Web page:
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It may not be art, but it could be the perfect holiday gift for the DNA lover who has everything: the James D. Watson bobblehead doll.

The eight-inch-high doll depicts the famous scientist wearing his trademark yellow sweater and holding the DNA double helix—the structure he helped determine 50 years ago.

James D. Watson bobblehead doll.

The bobblehead is the brainchild of Rachel von Rauschloeb, who runs the DNA microarray facility at Cold Spring Harbor Laboratory in New York. She came up with the idea while trying to find ways to focus attention on genetics research. It was a joke, at first.

“But then, I thought, ‘Hey why not?’” says von Rauschloeb. “Dr. Watson didn’t know what a bobblehead is, but it didn’t take long to convince him to do it.”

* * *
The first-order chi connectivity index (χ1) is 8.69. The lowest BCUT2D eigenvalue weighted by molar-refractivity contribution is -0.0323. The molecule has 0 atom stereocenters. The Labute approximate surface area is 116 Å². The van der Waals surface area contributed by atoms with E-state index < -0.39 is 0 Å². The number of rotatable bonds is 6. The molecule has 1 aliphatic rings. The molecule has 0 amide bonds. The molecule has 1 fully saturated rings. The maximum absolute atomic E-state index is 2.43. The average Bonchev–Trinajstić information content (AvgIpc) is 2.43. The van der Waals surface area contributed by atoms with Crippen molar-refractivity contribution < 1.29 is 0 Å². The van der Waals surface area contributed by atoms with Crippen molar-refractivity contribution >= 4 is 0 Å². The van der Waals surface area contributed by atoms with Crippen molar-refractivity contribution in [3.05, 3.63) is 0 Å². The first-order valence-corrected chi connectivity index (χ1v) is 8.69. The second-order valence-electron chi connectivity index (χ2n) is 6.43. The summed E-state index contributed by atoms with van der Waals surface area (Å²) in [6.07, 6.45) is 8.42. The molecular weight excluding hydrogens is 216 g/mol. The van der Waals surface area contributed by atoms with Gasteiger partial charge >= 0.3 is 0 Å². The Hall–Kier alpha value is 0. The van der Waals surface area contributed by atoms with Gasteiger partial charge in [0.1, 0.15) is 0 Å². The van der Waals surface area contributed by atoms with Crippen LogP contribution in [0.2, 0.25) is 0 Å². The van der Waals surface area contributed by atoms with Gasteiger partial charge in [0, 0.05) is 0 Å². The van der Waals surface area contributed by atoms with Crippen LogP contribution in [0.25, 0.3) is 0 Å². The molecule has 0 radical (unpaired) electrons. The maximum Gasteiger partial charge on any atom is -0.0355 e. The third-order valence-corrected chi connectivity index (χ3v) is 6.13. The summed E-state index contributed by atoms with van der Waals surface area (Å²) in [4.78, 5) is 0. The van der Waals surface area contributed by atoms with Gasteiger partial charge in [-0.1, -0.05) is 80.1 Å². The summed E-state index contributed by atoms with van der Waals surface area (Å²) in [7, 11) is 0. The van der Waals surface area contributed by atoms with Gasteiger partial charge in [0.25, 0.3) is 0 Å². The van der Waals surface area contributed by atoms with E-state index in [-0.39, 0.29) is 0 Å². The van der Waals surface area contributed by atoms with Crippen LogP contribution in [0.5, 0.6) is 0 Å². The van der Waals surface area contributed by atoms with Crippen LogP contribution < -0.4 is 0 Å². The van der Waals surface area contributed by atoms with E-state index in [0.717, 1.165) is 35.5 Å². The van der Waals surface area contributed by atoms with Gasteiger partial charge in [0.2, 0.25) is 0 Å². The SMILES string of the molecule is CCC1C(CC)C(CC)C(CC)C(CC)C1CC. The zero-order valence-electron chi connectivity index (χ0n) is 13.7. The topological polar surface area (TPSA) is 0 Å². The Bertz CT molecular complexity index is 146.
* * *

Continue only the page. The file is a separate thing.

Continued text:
The real bobblehead? Venter (left), the doll, Watson.

The doll is available at the Cold Spring Harbor Laboratory bookstore and through several Web sites. More than 1,000 were sold in the first week, and Von Rauschloeb is considering doing a bobblehead of Watson’s partner in the famous discovery, Francis Crick.

Creating the art wasn’t easy. The first model looked like G.I. Joe holding a double helix, says Von Rauschloeb. After five more attempts they got a likeness that resembles the scientific superstar.

But some people who have seen the bobblehead say it bears an uncanny resemblance to another DNA pioneer, J. Craig Venter, who led the team at Celera Genomics in Rockville, Maryland, that sequenced the human genome.

“Several people have said it looks like Venter, but we think it looks more like Watson,” says von Rauschloeb. “Watson likes it because he thinks it makes him look younger.”

For more information about the doll click here: SciVon Enterprises.

Nancy Touchette

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